Survival International (SI) filed a complaint against British mining company Vedanta Resources because the companys aluminium refinery and planned bauxite mine on Niyam Dongar Mountain in Orissa, India will violate the rights of the Dongria Kondh tribe. The Niyam Dongar is a sacred mountain to the Dongria Kondh, which is one of the most isolated tribes in India. The tribes culture, identity and livelihood are inextricably bound to the mountain.
The complaint alleges that neighbouring tribes have already felt the impact of Vedantas presence. Some of them claim they have been forcibly evicted to make way for the aluminium refinery. Others may still have to vacate their homes as the plant expands and feeder roads, air strips, and toxic waste ponds are built.
The complaint also alleges the Dongria Kondh has not been consulted in the construction process and that the project will severely endanger the rights of these indigenous people. Moreover, there are fears that local streams and arable land will be polluted by air-borne particles from the mine, the road, and the conveyor belts that carry ore to the refinery.
SI contends that Vedanta, in refusing to accept that any impacts exist, has failed to consider the “potential implications” of its activities for the Dongria Kondh.
Relevant OECD Guidelines
- Version 2000 Chapter II
- Version 2000 Chapter II Paragraph II.2
- Version 2000 Chapter II Paragraph II.7
- Version 2000 Chapter V
- Version 2000 Chapter V Paragraph V.2 Subparagraph V.2.B
The UK NCP contacted Vedanta about the complaint, and the company responded by refuting all allegations. Vedanta also rejected the NCPs offer for mediation and refused to submit any evidence to substantiate its claims.
After conducting an investigation, the NCP published a final statement in September 2009 upholding SIs allegations that Vedanta acted in violation of the OECD Guidelines. Vedanta responded by stating “Vedanta refutes the conclusions [of the report] and has complied in all respects with Indian regulations including consultations with the local community”.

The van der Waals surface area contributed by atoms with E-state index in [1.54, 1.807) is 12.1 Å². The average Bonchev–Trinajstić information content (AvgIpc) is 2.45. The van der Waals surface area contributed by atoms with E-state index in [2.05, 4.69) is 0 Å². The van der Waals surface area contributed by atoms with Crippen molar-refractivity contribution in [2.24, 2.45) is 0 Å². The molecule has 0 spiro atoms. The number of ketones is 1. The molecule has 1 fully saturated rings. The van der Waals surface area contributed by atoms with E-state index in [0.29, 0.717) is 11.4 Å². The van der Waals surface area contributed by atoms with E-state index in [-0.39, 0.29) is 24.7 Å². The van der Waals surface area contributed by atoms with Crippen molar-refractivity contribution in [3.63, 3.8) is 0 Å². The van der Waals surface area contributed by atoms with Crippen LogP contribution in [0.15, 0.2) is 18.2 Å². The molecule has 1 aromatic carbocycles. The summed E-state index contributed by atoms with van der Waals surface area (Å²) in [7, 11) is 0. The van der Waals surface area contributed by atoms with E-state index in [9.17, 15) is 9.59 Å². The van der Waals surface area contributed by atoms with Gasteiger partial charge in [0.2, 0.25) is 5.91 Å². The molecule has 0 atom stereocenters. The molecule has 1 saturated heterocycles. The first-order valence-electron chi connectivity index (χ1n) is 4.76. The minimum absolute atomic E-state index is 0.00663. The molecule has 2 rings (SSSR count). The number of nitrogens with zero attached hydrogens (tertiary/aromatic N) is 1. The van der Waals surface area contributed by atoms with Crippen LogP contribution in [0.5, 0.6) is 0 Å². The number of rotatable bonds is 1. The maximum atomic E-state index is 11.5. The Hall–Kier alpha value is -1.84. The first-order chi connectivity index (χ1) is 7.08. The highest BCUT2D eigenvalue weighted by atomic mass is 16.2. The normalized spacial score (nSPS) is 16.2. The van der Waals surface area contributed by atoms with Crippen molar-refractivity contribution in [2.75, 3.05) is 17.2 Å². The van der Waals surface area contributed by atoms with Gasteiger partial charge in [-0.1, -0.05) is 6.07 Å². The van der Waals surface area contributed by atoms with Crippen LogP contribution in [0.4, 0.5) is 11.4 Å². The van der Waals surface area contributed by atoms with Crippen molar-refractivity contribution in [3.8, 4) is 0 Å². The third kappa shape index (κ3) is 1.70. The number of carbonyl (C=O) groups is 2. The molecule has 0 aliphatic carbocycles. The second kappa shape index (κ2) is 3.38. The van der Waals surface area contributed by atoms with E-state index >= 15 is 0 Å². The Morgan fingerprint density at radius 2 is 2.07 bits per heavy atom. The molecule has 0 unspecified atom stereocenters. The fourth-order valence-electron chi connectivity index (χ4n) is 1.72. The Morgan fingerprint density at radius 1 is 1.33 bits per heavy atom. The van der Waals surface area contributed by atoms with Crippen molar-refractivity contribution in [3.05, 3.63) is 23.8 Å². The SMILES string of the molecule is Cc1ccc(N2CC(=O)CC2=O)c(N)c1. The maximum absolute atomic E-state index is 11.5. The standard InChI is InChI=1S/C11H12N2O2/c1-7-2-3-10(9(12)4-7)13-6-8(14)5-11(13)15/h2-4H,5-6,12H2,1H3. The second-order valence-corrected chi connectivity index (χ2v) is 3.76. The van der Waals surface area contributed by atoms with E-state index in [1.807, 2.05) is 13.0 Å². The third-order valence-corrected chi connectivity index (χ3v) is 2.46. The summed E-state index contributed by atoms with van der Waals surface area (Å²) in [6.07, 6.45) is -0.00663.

In its final statement, the NCP also made recommendations to Vedanta to bring its business practices in line with the OECD Guidelines and requested that both parties provide an update on the implementation in three months.
In its three-month report Vedanta denied that there will be any displacement from the proposed mining project and reiterated that the mine is in compliance with Indian law. Vedanta also stated that its consultation processes comply fully with Indian legal requirements and are already in line with the recommendations contained in the NCPs final statement.
SIs three-month report claimed that Vedanta had completely ignored the NCPs recommendations and deliberately frustrated SIs follow-up trip by hiring locals to threaten and intimidate SI employees and their guides. Further, SI reported that several NGOs and members of the Dongria Kondh stated that Vedanta had not initiated any discussion or contact with those affected by the project and has failed to alter its conduct in any way.
In March 2010, the UK NCP issued a follow-up statement urging Vedanta to immediately work with the Dongria Kondh people to explore alternatives to resettlement of the affected families. The NCP also recommended the company include a human rights impact assessment in its project management process and take concrete action to implement any self-regulatory practices it adopts.
Ultimately, the UK NCP could not compel Vedanta to comply or cooperate with the procedures and recommendations.